Imagine a modern PC game for example. I'm using this example because typically the executable file is fairly large, and especially in modern games the resource files are also pretty big.

Patching a resource file is fairly simple because depending on the file format it could just be a case of replacing one contiguously stored resource with another. But what about if you wanted to change one line of code in a bulky executable?

When the code is compiled, it's optimised and rearranged to allow for structures not present in lower level languages, and so generally the resulting code file is very rarely a line-by-line translation of the high level code. So with this in mind if you wanted to change one particular line to fix a bug, would the update then contain a new version of the entire executable, or can it work like some sort of difference-spotting technique like a source control system?

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    It's possible to delta-compress executables. Chrome's update uses pretty fancy delta compression optimized for executable files. – CodesInChaos Oct 12 '15 at 9:27
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    Despite having an undergraduate degree in computer games technology, I had never even heard of delta compression :/ – leylandski Oct 12 '15 at 9:35
  • There are mechanisms to apply a security check to a binary. .NET for example allows you to sign your binaries with a key, in order to make sure binaries are not tempered with. There are also third party tools to do this at a more advanced level. I guess that would break a mechanism where you would only update the file? – Jonathan van de Veen Oct 12 '15 at 9:49
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    1) Note that even when you use delta compression, you generally create a temporary file for the new version and only move it in place in the end. While this needs some temporary disk space, it simplifies the algorithms and doesn't corrupt the original file if something goes wrong. 2) You might be interested in this article about Chrome's auto-update: Software Updates: Courgette – CodesInChaos Oct 12 '15 at 9:53

Yes and no, both mechanisms work.

The easiest way to patch a product is by replacing a component (eg a dll) with a new version of it. This usually requires the program to be stopped, so it's useful for a game or other program that is run occasionally but not so good for OS components.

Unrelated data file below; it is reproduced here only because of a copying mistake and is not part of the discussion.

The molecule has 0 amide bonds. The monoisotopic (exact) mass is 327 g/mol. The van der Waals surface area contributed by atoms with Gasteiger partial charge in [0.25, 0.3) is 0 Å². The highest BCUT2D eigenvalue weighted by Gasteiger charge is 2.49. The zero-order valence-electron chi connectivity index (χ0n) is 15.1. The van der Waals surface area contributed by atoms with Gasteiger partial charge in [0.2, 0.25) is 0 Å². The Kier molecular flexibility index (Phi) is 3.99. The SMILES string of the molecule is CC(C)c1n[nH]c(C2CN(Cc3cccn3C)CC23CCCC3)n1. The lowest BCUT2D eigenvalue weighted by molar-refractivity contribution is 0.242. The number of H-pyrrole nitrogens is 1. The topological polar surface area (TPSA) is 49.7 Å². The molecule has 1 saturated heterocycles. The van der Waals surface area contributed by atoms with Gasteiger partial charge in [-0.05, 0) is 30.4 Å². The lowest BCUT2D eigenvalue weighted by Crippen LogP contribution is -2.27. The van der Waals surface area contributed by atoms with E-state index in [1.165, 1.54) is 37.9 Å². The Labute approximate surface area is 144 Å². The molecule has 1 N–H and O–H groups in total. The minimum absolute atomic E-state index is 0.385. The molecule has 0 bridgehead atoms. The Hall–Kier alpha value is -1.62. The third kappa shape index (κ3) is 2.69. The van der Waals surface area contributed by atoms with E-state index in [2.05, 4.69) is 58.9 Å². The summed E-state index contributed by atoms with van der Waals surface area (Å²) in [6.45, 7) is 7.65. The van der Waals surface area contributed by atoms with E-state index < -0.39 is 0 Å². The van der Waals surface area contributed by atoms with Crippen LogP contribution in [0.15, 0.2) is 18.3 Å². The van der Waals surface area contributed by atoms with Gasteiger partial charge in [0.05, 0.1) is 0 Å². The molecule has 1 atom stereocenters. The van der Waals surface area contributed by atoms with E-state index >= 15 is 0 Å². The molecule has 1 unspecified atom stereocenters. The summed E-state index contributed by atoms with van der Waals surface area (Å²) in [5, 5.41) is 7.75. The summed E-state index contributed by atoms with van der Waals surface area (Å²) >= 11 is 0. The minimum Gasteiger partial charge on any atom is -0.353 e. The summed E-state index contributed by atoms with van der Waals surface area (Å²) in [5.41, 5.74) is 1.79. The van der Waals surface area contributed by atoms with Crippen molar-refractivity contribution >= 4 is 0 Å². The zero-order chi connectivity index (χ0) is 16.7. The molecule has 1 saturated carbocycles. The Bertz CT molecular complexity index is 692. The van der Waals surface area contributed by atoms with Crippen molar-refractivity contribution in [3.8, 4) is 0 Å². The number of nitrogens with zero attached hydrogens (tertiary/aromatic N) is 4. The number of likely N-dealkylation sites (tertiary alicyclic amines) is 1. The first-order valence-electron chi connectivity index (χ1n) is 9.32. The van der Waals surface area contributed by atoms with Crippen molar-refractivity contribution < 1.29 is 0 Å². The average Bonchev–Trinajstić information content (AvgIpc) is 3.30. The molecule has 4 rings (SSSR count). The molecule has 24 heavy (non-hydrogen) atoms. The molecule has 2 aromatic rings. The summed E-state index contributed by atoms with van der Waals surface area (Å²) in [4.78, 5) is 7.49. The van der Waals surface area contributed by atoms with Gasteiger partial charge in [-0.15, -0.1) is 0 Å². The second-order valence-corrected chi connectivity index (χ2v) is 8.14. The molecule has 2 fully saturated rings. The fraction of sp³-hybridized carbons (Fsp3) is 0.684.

So various techniques have been developed to directly patch a running executable (or dll). Microsoft does this by creating all dlls with a space before each function so it can be overwritten by a "jump to a new location" patch, the new function can be shipped and the location changed so all running programs will start to use the new code once patched. (Technical details here) This occurs at runtime, so stopping the patched program will require the patch to be re-applied (this either occurs automatically or the component is upgraded once the program is stopped - i.e. on a reboot, the new dll replaces the old one so the runtime patching is no longer required).


When the executable is changed, it's often easier to replace the entire executable, rather than modify it. This makes it possible to patch the executable no matter which version it's at (unlike binary difference patchers). The vast majority of modern games do it like this.

In modern games, the size of the executable pales in comparison to the resource files, so there is little to gain by modifying the executable.


When you modify an executable, you must always anticipate failure. User stumbles over the power cable, that kind of thing. If you modify the existing file, you now have a broken file. Applications usually consist of multiple files. Even if you replace files cleanly, you might end up with a folder with mismatching pieces.

The safe way is to create a folder with the new version of the application, exchanging both directories, and deleting the new one. Worst case if things go wrong you end up with an incomplete directory that can be removed.

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